Women’s bodies were an important recurrent theme of Handler’s life — specifically breasts. Her final entrepreneurial endeavor — the third and final chapter of her life, in which she did things her way — was founding the breast prothesis and accessory company Nearly Me in 1976. In 1970, while still working at Mattel, Handler was first diagnosed with breast cancer and had a partial mastectomy. It was traumatizing. “When I lost my breasts it was as if I lost my femininity,” she recounted. Existing prosthetics at the time didn’t help.
“When she went to a department store to get fitted, they were very abrupt, rude,” Barbara recalled in an interview with the New York Times. “She didn’t like the way she was being treated. And the product wasn’t decent.”
“They were designed by men who didn’t have to wear the damn thing,” Ruth accurately surmised in an interview.
And so, as someone who knew a little bit about making fake breasts already, she decided to open a company of her own. Its slogan? “The best man-made breast are made by a woman.”
The brilliant tagline wasn’t enough. Ruth went all out when it came to marketing her life-altering products. She went on TV and revealed her brassiere. She even allowed journalists and other women to touch them and feel their lifelike texture. It was a brazen, chutzpadik marketing feat, but one that exposed so many breast cancer survivors and fighters to products that significantly improved their quality of life. It was the work that meant the most to her.
Through her life’s work, Handler reminded us all that breasts may be what connect a woman to her femininity or womanhood, but they aren’t necessarily sexual. For Barbie, they were a way to signify adulthood. For Ruth, Nearly Me made her feel more herself at a time so fraught for her health. When she let men and women grope her prosthetics on TV, there was nothing suggestive about it. It was all about reaching out and empowering women and girls.
Barbie may have secured Handler’s place in history, but it didn’t win her any brownie points as a mom. According to an LA Times interview, both Barbara and Ken were resentful of their respective namesakes and never played with them. Barbara was too old to play with Barbies when the doll finally came out in 1959, and she didn’t like being constantly hounded with questions about the doll. Ken was, according to Handler, teased because of the doll’s apparent lack of genitalia as a kid. He was also not a fan of the kind of glitzy, vapid world the dolls inhabited.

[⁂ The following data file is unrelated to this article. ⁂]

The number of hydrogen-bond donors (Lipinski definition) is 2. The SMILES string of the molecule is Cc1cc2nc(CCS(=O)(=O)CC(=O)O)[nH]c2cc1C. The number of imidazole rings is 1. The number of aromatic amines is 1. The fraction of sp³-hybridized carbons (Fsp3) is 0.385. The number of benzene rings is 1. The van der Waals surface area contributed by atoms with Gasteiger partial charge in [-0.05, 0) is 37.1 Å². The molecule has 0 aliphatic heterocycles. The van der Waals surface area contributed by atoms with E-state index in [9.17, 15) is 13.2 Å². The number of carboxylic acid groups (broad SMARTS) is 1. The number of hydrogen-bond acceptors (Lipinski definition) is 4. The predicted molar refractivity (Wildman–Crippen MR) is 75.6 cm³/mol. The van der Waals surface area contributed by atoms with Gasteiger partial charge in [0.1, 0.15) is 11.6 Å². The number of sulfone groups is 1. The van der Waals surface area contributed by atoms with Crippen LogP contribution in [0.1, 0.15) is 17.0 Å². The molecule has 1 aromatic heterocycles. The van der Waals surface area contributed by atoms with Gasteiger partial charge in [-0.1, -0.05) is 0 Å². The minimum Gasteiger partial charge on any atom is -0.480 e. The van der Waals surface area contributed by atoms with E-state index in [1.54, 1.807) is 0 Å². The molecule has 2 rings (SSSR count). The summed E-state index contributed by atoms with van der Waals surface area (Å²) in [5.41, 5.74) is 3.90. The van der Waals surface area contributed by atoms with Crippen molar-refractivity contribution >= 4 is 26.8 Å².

Growing up, Barbara especially struggled to have a mom so different from her peers’. Still, she admired her mother. “She was always for the women to be successful and strong… it wasn’t like she was strong and not-feeling, or [would] walk over people, anyone in need she would go out of her way to help.”
“Much of me is very proud that my folks invented the doll,” Barbara once said. “I just wish I wasn’t attached to it.”
Like the doll she created, Ruth Handler was complex. She was both a feminist icon and a woman who unwittingly helped reinforce patriarchal beauty standards. She was someone who never forgot her Jewish roots and identity, but who was cautious about touting it for fear of antisemitism. She and her husband imagined an open, synergistic and inclusive workplace — one that they both ultimately had to leave behind because of their own wrongdoings or willful ignorance. She was an empowered working woman who made history, and yet who also was open about the fact that her own children didn’t really love how that kind of groundbreaking entrepreneurship affected their own lives. And she reinvented herself through a disease that ultimately killed her.
Ruth Handler may be a real symbol of the American dream — incredible, admirable, iconic, and a lot more complicated than we often imagine it to be. Life isn’t all Malibu dream houses, and this isn’t a Barbie world, after all.